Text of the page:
If you are taking up a Deep Learning or Machine Learning course right now, the best way to learn is by running your own experiments. To run those experiments and train models with large data sets, you’ll need a significant amount of processing power. Theoretically, you could use your laptop to run some of these tests, but it will be a long and arduous process. So how do you get all that processing power necessary to run these resource-hungry tests? By building your own machine.
We can start by making a list of all the components you’ll need to build a functional Deep Learning setup. We are not considering cloud components yet because unreliable internet speeds make it impractical to expect consistent performance. Here we go.
GPUs are built for processing large amounts of graphics in video games. Graphics rendering is an extremely resource-intensive process, and GPUs were built for the express purpose of doing large amounts of computations. This makes them ideal for a variety of purposes which includes cryptocurrency mining, and of course, for running deep learning experiments.
The GPU is the lynchpin in the deep learning machine, so it’s customary for it to constitute over 50% of your overall budget. The more powerful the GPU, the lesser time you will have to spend waiting for all your results to compile. This allows you to quickly adjust the parameters of your deep learning models if you’re not getting the results you expected.
There might be many people differing in this stead but the most powerful GPU you can get right now is the GeForce RTX 2080 Ti. It costs a pretty penny, but its the absolute best that money can buy right now. For a mid-range GPU, Nvidia has the RTX 2070 that’s at half the price of the 2080 Ti. For just a basic GPU, users can consider the GTX 1050 Ti. To really run large computations, you’ll need a dual or multi-GPU build, so plan accordingly to your budget.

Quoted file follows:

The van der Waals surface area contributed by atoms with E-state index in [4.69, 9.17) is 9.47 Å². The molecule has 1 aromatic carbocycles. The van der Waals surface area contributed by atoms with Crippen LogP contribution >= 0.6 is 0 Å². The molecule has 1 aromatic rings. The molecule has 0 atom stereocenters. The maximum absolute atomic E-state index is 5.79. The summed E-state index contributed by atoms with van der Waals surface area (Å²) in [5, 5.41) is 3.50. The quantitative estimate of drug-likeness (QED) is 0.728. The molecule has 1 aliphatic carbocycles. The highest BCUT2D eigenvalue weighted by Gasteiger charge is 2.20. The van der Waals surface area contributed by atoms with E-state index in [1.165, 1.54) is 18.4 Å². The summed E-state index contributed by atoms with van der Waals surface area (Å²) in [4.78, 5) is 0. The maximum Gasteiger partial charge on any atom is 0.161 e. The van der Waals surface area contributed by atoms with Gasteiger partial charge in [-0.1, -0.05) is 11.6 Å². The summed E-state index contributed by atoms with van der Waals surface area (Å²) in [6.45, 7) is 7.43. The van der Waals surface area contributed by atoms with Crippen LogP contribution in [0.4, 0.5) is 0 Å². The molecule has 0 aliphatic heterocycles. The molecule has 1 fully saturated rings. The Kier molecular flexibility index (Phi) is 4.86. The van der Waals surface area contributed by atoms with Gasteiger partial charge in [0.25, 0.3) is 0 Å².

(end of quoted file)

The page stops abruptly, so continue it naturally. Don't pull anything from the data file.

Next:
The motherboard is the foundation for all your different components, and it needs to be compatible with the GPU that you are selecting. It needs to have enough slots to support a dual-GPU build and needs 16 PCI-e lanes to be able to fully harness the complete power of the GPUs. The motherboard will need to support an i7/i8 processor and a DDR4 RAM. You can’t go wrong with the Z series from Gigabyte, or you can also choose from H or B series – just make sure it’s compatible with everything else.
When choosing the processor, you’ll need to pay attention to the number of cores, and the threads per core. The more cores, the better your parallel data computations will be, so choose at least a quadcore processor. The CPU is the conduit between the GPU and the rest of your rig, so we would again recommend a gaming-oriented processor to ensure that it can handle high loads.
Since the amount of RAM available dictates the size of the data that can be held in memory, you’ll need a minimum of 16GB of RAM. Make sure you get a 2x8GB RAM instead of 4x4GB so that you can upgrade your RAM later. You can choose the Corsair 16GB (2x8GB). It also has 3200MHz of clock speed which will ensure that access times for the RAM are kept suitably low.
We assume that the large datasets on which you will operate will have to go somewhere, so you need a big enough hard drive to house all of that. The prices of SSDs are dropping dramatically, but they’re still more expensive than regular hard drives. You can choose to put all your static data in the hard drive, and the data sets that need to get accessed frequently by your Deep Learning programs can go in the SSD. The only constraints here are the size, so choose according to your requirements.
The power supply unit delivers the necessary power to all your components. The GPU is a very power-hungry component, so you’ll need to ensure that the wattage for is right. An underpowered PSU can seriously jeopardize the entire rig, so make sure you have enough wattage for the other components that you have chosen.
The most widely used OS for Deep Learning experiments is Windows, but you can save a few thousand by opting for free Linux distros such as Ubuntu.
The quality, size or type of your computer monitor, keyboard and mouse are not going to affect the outcomes of your Deep Learning experiments, so you are free to choose whatever you like depending on your requirements and preferences.
To check for compatibility between the component you choose, you can check out this great resource which will suggest the right components for you: https://in.pcpartpicker.com/list/
Now that you know everything you need to build your machine, its time to start setting your rig up. Happy building!